Ikiru and Living reviews — Elegant remake gives Bill Nighy a career-best role

Ikiru (1952) | Directed by Akira Kurosawa | Written by Kurosawa, Shinobu Hashimoto and Hideo Oguni | 143 min | ▲▲▲▲△ | Criterion Channel

Living | Directed by Oliver Hermanus | Written by Kazuo Ishiguro, an adaptation of Ikiru, a film by Akira Kurosawa | 104 min | ▲▲▲▲△ | Crave

I was familiar with Akira Kurosawa’s samurai and war epics, but this early 1950s picture is something else entirely. Ikiru is about a lifelong bureaucrat, the sad-faced, stooped Kanji Watanabe (Takashi Shimura), working as a Section Chief in an office surrounded by towers of paper and sullen functionaries. He lives with his son and daughter-in-law who don’t seem to care much for him.

Watanabe’s doctor tells him he has stomach cancer. Faced with his imminent mortality, he struggles to assess the purpose of his life, frustrated with years of professional inertia. He looks for escape with a writer (Yūnosuke Itō), who shares with him the pleasures of a bacchanalian nightlife. It doesn’t really do much for him. In a bar he sings a song, “Life Is Brief,” while weeping.

Watanabe becomes friendly with an enthusiastic younger woman from his office, Toyo (Miki Odagiri) while he takes time away from work. Her example inspires him to make something of himself with the time he has left, while their friendship scandalizes his son and daughter-in-law.

Kurosawa’s film is about the danger of stultifying bureaucracy in Japanese society, but it also applies a gentle lesson about appreciating life’s fleeting beauty. As Andy Dufresne once said, “Get busy living or get busy dying.”

It’s a solidly impressive film — with a structural twist that you don’t see often, jumping forward in time so the last act is peppered with flashbacks and told through the eyes of the supporting cast. I think it’s fair to say the remake, which deftly adapts the best moments from the Japanese film, might be even better than the original.

Hermanus and Ishiguro shift the setting to London, but also in the 1950s. The Brits’ deep repression and rule-following means the Watanabe character, now named Mr Williams (Bill Nighy, Oscar nominated for this role and entirely deserving), doesn’t have any blow-up fights with his son and never weeps openly. It’s somehow a more lyrical film for the way his secrets are kept, and so much of it is in his performance.

Mr Williams is a Public Works manager who inspires fear and respect in his subordinates, including Wakeling (Alex Sharp) and Margaret Harris (Aimee Lou Wood).

When Williams finds he has a terminal illness, he starts to reassess the purpose of his life. He takes a few days off and meets a man in a seaside town (Tom Burke) who shows him a good time — but debauchery doesn’t seem like the answer. Nighy does get a moment to sing (here it’s a Scottish folk song). It’s a lovely moment, and perhaps the first time Nighy has lifted his voice on screen since Love Actually, or maybe The Boat That Rocked.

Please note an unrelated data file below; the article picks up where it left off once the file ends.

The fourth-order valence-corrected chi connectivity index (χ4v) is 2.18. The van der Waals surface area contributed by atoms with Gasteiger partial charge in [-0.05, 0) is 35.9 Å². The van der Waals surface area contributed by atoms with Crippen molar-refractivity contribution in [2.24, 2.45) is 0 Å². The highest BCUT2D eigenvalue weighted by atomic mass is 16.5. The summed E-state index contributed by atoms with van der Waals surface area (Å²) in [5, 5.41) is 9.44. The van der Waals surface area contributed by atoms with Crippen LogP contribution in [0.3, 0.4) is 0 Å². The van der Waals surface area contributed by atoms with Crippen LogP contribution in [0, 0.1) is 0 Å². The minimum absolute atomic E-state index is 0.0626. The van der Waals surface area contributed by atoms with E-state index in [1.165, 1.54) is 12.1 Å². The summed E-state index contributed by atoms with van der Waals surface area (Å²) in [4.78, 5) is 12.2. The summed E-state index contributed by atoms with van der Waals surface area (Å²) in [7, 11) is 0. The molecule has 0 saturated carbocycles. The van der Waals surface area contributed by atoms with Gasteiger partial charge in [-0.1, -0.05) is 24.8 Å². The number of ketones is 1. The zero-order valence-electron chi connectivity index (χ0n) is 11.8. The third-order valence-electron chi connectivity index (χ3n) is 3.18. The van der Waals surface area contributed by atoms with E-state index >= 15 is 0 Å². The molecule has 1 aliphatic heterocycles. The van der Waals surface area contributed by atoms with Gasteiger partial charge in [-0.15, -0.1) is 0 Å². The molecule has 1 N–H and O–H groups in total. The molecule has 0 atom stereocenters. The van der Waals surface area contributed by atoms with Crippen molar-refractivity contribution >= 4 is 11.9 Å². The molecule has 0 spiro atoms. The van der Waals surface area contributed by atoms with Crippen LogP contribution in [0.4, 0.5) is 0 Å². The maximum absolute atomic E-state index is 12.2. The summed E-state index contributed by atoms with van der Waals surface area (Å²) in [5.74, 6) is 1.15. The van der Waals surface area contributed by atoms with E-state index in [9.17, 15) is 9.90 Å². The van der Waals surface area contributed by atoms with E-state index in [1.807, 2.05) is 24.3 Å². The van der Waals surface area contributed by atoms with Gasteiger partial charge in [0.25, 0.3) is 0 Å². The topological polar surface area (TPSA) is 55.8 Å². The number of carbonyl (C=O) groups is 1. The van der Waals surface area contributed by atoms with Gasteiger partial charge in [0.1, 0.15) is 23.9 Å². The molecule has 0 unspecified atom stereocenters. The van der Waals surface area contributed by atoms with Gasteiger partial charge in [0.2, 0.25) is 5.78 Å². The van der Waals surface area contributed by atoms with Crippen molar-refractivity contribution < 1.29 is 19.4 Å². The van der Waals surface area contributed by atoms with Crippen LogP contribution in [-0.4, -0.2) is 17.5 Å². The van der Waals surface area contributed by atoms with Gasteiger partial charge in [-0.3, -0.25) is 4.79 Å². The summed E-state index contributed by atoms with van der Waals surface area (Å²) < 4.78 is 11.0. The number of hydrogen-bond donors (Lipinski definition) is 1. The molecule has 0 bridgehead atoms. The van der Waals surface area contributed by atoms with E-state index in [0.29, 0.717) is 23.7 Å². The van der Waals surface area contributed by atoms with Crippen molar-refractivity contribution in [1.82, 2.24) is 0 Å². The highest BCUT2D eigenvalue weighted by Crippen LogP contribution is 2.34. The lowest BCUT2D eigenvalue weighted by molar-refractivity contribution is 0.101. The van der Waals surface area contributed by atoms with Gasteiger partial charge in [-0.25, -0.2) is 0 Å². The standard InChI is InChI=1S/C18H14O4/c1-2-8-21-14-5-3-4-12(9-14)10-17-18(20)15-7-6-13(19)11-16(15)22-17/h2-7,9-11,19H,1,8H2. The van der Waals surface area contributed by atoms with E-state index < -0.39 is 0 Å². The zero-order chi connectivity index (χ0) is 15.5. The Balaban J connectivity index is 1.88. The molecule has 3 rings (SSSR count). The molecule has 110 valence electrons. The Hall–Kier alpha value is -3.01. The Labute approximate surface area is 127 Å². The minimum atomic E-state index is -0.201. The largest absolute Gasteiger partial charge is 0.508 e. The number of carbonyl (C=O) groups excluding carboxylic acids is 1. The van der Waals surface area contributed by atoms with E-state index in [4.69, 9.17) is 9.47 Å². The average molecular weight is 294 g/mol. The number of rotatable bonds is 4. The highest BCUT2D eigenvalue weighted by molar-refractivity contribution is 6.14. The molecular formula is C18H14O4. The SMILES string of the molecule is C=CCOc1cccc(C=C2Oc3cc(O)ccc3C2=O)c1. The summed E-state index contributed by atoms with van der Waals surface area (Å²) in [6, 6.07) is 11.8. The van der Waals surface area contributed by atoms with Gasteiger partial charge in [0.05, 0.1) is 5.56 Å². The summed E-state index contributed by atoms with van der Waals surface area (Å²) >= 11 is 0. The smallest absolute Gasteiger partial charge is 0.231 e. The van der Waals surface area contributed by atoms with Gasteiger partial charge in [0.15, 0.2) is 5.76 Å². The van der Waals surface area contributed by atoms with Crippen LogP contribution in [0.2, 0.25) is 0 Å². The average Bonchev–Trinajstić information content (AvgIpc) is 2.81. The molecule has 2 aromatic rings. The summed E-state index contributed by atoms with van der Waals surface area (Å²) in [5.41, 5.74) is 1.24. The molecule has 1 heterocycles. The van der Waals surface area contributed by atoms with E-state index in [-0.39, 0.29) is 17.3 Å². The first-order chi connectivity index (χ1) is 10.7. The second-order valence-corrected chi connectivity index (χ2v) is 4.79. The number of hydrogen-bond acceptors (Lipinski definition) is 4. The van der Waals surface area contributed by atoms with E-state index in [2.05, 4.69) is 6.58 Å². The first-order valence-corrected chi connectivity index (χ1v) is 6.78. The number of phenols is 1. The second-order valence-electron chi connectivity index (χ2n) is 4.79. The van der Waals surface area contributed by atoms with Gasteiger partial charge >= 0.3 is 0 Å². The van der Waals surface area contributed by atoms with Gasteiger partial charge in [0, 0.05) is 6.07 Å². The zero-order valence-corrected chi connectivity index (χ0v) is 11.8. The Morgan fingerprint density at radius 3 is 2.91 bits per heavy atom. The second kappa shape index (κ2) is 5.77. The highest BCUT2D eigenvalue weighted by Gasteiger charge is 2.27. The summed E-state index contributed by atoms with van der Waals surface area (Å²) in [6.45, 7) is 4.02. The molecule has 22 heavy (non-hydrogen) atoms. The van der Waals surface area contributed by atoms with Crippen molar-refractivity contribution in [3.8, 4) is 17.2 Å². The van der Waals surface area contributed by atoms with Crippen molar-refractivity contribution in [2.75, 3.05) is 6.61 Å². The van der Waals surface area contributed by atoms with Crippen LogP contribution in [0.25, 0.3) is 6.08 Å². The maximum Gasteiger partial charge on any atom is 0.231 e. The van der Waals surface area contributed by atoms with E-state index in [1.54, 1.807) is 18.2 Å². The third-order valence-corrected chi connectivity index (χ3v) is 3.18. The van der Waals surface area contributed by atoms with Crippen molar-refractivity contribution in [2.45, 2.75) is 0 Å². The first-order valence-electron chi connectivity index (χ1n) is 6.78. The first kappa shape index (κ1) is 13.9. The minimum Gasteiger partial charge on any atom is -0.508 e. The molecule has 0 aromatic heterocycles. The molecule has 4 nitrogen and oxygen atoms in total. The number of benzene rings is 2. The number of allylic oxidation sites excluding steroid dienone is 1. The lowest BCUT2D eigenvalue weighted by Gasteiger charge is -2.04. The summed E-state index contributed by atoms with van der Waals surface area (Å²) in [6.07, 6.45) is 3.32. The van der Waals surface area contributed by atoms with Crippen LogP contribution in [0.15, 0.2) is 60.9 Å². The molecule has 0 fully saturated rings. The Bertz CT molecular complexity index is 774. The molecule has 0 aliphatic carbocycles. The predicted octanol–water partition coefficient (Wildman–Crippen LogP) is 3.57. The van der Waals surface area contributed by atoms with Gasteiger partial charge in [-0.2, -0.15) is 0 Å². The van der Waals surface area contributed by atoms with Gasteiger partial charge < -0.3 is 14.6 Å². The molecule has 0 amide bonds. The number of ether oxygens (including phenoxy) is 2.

The film spins an utterly gorgeous look, starting with terrific use of archival footage of London in opening credits. Cinematographer Jamie Ramsay utilizes a palette of  deep saturated colours, the blues in the woollen, pin-striped suits (costumes by Sandy Powell), the darkness in silhouette, and a hypnotic, a soft glow around lights.

As with Ikiru, our doomed bureaucrat gets to know a young woman. In Living it’s Miss Harris, someone whose joi de vivre he admires, and it is her example that spurs him to action.

There’s a joyous moment where Williams and his new friend are at the cinema and it looks like the light from the projector is coming out of his head. And the score, a mix of contemplative piano and strings by Emilie Levienaise-Farrouch completes the spell.

This is an elegiac story of passion overcoming apathy, with Ishiguro’s script mirroring Kurosawa’s structural twist late in the running, allowing each of the supporting cast a moment to address the mysteries of Williams’ final acts.

It’s a beautiful, moving picture, with just the right touches of humour and pathos in amongst the melancholy. It’s a must-see in cinemas.

A capsule version of this review appeared on the blog in September 2022 during the coverage of the Toronto International Film Festival. 

About the author


Carsten Knox is a massive, cheese-eating nerd. In the day he works as a journalist in Halifax, Nova Scotia. At night he stares out at the rain-slick streets, watches movies, and writes about what he's seeing.